San Cristóbal de las Casas – A night bus to remember, a city to adore

After a great day touring the ruins of Monte Albán and its surrounding villages, we hopped on our first night bus of our travels to San Cristóbal de las Casas. Night buses bring a little bit of joy in the fact that we don’t have to spend money on a night’s accommodation (cheapos) and on the whole, we do like a good nap on a bus.. any bus.. and generally 5 minutes into the ride.

After my sickly episode on the boat in Alaska, I decided to purchase some of Mexico’s best over-the-counter motion sickness pills. Neem was feeling brave however and decided against taking them. After about an hour or so into my slumber I was awoken to a pale faced (not easy for Neem to do), sickly Neem. She was not enjoying the ride and had already been reaquainted to the tasty sandwiches we prepared a few hours earlier! I brought out my magic pills and next thing we see is a nice little ray of sunlight as we roll into the the beautiful colonial city. The first night bus experience.. 50% success in my books! FYI – ADO buses (the main Mexico bus company) is extremely comfortable with seats going back quite some way and in all you feels quite safe. Unfortunately, that doesn’t help a lot when you’re travelling through some very high and windy roads. Oaxaca to San Cristóbal is one of those roads.

We arrived close to 7am, which we felt was way too early to check into our hostel. Some hostels in Mexico have an early check in fee, others are closed until a certain time. We hadn’t looked it up for this place, so we hung out for a little while and then went in search of brekkie and the all important travellers friend, coffee.. I mean wifi.. I mean both. Still getting used to the portion sizes, cheap prices and language barrier, we ordered a huge breakfast. That was fine as I was starving and Neem didn’t get much energy from that re-appearing sandwich from a few hours earlier.


Brief tidbit; Pancakes are called hot cakes in Mexico which we found out following the arrival of the above meal.

We dropped our bags to the now open hostel and went on our first jaunt out into the buzzing city. The markets had opened around the church and the tourists and locals were out in full force. The Mayan ladies more or less make up the full population of the workforce in the markets. Their attire is a little different than the Oaxacan indigenous who wear colorful light dresses. They wear black wooly dresses here to ward off the cold of the Chiapas highlands. Neem made put some bargaining skills to work and got a lovely bracelet and photo to boot. They don’t like their photos taken (we heard later on) as they believe it captures their soul. However, some will allow photos for money! Not too many though.






The market was huge and in some places kind of smelly. Neem felt the nausea coming back, I didn’t want to see her breakfast so we legged it out and back to the main cobblestone streets which cross the heart of the city. It really is a beautiful little city which is in parts closed to just pedestrians, giving it a european feel with hints of local culture. This became the theme as we crossed most of the colonial Latin American cities. The Spanish left some beautiful architecture behind them, but in doing so, wiped out many generations of local culture and traditions.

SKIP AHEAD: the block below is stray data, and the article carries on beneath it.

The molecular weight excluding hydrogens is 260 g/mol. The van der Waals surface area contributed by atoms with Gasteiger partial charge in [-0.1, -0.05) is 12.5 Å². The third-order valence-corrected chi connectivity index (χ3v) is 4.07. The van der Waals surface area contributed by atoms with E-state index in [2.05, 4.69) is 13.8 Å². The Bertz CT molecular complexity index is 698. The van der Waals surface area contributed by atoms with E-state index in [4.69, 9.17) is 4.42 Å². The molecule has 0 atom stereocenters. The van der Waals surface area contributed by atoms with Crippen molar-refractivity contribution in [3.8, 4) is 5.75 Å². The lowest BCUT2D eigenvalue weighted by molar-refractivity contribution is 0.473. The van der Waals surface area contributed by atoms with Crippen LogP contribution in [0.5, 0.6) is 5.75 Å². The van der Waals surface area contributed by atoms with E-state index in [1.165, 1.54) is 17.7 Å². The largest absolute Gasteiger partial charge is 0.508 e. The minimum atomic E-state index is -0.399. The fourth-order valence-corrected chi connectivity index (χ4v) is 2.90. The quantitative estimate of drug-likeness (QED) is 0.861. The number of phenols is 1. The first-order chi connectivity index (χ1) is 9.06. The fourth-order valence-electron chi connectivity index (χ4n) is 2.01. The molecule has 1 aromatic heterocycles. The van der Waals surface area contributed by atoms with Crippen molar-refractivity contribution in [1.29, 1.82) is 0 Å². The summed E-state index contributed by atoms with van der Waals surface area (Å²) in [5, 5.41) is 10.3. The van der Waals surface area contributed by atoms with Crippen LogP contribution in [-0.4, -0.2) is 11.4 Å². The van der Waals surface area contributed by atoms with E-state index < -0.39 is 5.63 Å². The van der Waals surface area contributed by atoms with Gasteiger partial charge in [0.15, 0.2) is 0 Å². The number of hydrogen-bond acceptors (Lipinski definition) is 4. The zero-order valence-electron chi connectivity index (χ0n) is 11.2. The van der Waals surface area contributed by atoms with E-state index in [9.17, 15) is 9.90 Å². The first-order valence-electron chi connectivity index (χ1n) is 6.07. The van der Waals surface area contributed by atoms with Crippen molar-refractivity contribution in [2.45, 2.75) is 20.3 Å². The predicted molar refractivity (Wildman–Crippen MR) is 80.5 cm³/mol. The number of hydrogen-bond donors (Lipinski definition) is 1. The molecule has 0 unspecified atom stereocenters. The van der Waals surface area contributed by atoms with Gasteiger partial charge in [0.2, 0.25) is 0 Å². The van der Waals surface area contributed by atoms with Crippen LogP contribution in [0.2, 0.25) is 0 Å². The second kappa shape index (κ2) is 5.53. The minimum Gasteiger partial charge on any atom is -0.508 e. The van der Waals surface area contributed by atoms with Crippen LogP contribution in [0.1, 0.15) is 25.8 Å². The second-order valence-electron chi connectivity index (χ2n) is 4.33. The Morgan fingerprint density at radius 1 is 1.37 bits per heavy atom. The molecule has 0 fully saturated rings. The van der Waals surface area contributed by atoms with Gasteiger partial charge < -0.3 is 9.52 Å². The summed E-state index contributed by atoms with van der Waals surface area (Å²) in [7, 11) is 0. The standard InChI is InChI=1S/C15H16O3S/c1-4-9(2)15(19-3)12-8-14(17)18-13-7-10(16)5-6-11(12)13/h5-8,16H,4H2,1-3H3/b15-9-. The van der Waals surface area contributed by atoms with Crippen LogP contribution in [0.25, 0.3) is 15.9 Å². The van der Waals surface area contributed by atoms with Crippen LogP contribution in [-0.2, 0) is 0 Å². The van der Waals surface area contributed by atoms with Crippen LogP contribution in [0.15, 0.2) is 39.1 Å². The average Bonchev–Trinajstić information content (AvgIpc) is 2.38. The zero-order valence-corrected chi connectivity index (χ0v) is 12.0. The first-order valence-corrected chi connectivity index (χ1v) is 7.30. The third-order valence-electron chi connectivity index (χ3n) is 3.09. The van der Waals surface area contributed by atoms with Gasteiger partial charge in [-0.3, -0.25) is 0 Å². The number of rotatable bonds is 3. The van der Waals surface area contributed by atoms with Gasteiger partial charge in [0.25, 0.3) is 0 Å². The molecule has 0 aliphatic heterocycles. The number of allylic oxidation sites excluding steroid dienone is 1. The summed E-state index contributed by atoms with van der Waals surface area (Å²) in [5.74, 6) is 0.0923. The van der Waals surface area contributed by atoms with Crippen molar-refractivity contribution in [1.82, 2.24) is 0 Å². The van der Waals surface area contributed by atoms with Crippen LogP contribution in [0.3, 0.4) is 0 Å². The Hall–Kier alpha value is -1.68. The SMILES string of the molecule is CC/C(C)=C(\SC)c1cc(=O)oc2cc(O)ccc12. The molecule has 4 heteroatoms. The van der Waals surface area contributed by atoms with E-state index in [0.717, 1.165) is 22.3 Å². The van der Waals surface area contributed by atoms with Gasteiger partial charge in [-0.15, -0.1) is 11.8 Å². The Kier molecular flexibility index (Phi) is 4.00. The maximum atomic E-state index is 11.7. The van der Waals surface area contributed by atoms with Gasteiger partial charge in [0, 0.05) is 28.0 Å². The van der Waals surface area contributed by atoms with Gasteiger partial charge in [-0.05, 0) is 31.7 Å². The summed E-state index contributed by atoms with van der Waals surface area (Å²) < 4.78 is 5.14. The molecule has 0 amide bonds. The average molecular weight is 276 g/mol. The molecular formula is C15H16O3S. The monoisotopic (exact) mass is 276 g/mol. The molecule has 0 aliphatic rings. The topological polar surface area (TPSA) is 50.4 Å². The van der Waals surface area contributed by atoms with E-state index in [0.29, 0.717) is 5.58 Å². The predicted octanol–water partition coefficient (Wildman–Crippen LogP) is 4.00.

We checked out some vegetarian restaurants here – Who said we’d be eating rice and beans for three months?! Naturalissimo was a great lunch spot serving Indian curry, which was actually a Thai curry and falafel burgers. La Casa del Pan was a yoga type place with a small cinema and served up some great locally inspired dishes. This place won us over with its very tasty Chile Ancho Relleno. Neem struggled to share it with me!


Views from either side of the city were amazing. We took a sunset walk up calle Real Guadalupe to its church which gave us a fine view back down its pedestrian street to the main zocalo (square/plaza) and allowed us time to people watch as they went about their end-of-day activities. Kids playing football, dogs being walked, an old lady cleaning her back yard and us two, watching the sun go down.




The evening was spent with a cheap beer around a fire in our hostel, speaking to some new and old people. The gringo trail is full of people all year round which you undoubtably meet in a few stops, allowing to build some friendships and share some tips along the way. Jasmine, Carrie & Dave would become a little important to us in the near future at our upcoming border crossing.

Conversations always start with the typical questions about where you’re from, where you’re going and how long you’re going for. This was still our first week so we inevitably became the students after this. We were still deciding our route to Guatemala and onwards. Hostel chats around campfires are an important tool to any new backpackers!

Our final day here saw us visit Sumediro Canyons, about 30 miles east of San Cristóbal. It’s a much smaller scale as the Grand Canyon in the U.S. but extremely impressive all the same. We did a 20 mile boat ride through the river formed within the canyon, spotting some crocodiles, spider monkeys and a lot of birds along the way.













It was absolutely beautiful but as with the Grand Canyon, it get’s extremely hot at a much lower elevation to where we came from. Where there’s an opportunity, there’s an opportunist. A nice little boat selling drinks and snacks met us half way out.


With an early morning bus ride to Palenque the next morning, we went to bed a little early. Like Oaxaca, we really liked the vibe of this city. Some people stay here for much longer than three days. We have places to go, people to see and miles to go before we sleep again.


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